HELSINKI (Reuters) - Formula One team Ferrari have set expectations high after strong performances in testing and could pay a heavy price if they disappoint in the season’s opening race in Australia, according to retired double world champion Mika Hakkinen.
Ferrari failed to win a race last year, finishing third overall, and their last title was the 2008 constructors’ championship.
“I believe that the whole Ferrari team has put enormous pressure on themselves,” said Hakkinen, who won his 1998 and 1999 championships with McLaren.
“If they don’t perform in the first race as well as their tests have indicated, then it will be a terrible disappointment for the whole team,” the Finn said at a promotional event.
“The effect can be damaging and lead to hasty decisions.”
Ferrari have Hakkinen’s compatriot and fan favourite Kimi Raikkonen, the 2007 world champion, in their lineup alongside four times champion Sebastian Vettel.
Vettel is the bookmakers’ second favourite for the title behind Mercedes’s Lewis Hamilton.
Hakkinen said he expected Raikkonen to be more competitive this year thanks to new regulations that have made cars faster but in some cases harder to handle.
“That’s based on what I saw in Barcelona. The Ferrari drivers didn’t need to worry that they’d lose control of their cars when driving into corners,” he said.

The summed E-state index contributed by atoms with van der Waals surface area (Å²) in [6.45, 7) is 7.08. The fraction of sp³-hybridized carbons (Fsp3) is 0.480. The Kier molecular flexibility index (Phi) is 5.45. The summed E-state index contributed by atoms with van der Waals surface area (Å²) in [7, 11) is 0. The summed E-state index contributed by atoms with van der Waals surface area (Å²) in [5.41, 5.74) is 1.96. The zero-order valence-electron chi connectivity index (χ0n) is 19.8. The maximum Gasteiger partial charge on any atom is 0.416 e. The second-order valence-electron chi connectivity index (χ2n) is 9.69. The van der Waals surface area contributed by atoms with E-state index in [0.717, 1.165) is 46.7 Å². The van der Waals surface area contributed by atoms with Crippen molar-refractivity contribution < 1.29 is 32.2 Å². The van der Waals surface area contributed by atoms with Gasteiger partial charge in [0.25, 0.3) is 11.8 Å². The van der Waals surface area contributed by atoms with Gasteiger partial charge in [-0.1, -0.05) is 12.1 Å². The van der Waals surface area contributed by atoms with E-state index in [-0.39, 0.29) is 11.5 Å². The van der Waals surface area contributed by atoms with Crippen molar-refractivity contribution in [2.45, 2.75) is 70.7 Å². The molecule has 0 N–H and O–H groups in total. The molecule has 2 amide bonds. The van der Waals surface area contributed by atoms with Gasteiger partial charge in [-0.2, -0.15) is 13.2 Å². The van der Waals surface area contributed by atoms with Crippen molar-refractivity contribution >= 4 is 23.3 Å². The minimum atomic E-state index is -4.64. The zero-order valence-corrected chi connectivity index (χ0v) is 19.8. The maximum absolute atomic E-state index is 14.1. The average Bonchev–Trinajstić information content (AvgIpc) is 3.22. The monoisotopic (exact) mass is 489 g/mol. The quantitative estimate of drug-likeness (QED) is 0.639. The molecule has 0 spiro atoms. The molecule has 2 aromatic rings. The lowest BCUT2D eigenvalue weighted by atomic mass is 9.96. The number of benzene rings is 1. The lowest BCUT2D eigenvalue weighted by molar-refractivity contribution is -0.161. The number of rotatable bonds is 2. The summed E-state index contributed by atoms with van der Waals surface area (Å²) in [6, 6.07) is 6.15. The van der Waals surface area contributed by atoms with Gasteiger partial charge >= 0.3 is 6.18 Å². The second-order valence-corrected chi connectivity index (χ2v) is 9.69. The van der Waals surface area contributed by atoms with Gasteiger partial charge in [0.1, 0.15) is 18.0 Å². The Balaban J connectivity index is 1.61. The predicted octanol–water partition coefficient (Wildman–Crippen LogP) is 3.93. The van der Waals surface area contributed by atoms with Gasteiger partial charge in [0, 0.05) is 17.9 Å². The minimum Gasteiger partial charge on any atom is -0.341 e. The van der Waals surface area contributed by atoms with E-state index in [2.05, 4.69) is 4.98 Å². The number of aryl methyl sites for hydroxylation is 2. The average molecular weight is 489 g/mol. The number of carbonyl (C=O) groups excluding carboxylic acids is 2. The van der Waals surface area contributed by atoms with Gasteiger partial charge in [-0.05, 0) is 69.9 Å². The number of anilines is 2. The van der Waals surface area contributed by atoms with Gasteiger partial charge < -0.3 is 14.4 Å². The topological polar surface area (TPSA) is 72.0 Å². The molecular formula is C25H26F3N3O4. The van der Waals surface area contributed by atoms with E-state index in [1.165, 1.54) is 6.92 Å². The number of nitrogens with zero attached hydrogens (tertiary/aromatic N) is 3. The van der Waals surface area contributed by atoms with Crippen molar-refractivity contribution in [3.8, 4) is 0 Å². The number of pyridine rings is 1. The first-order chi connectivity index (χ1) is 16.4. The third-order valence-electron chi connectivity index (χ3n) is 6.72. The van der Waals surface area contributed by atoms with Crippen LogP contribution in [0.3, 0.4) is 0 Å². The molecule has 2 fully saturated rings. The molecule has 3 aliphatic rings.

“You could see their confidence in their cars. And based on that, I think they are better positioned this season than in previous years.”
Finland’s big hope this season lies with Mercedes driver Valtteri Bottas, who has replaced retired world champion Nico Rosberg.
Hakkinen, who has been closely involved in the former Williams driver’s career, said Bottas was capable of winning races alongside Lewis Hamilton.
“He knows the situation, that he is facing a really tough guy. He still has a lot to learn, and he wants to learn more,” he said.
“Valtteri will not be disappointed if he does not beat him (Hamilton) in the first or second Grand Prix, but that doesn’t mean that he doesn’t want to.”
Hakkinen also spoke of McLaren, whose relationship with engine partner Honda is under severe strain after poor testing performances.
“It will take an enormous effort ... to solve the problems,” he said. “You just need to bring in the right people ... and I‘m sure they already have very good people.”
Writing by Alan Baldwin in London, editing by Richard Lough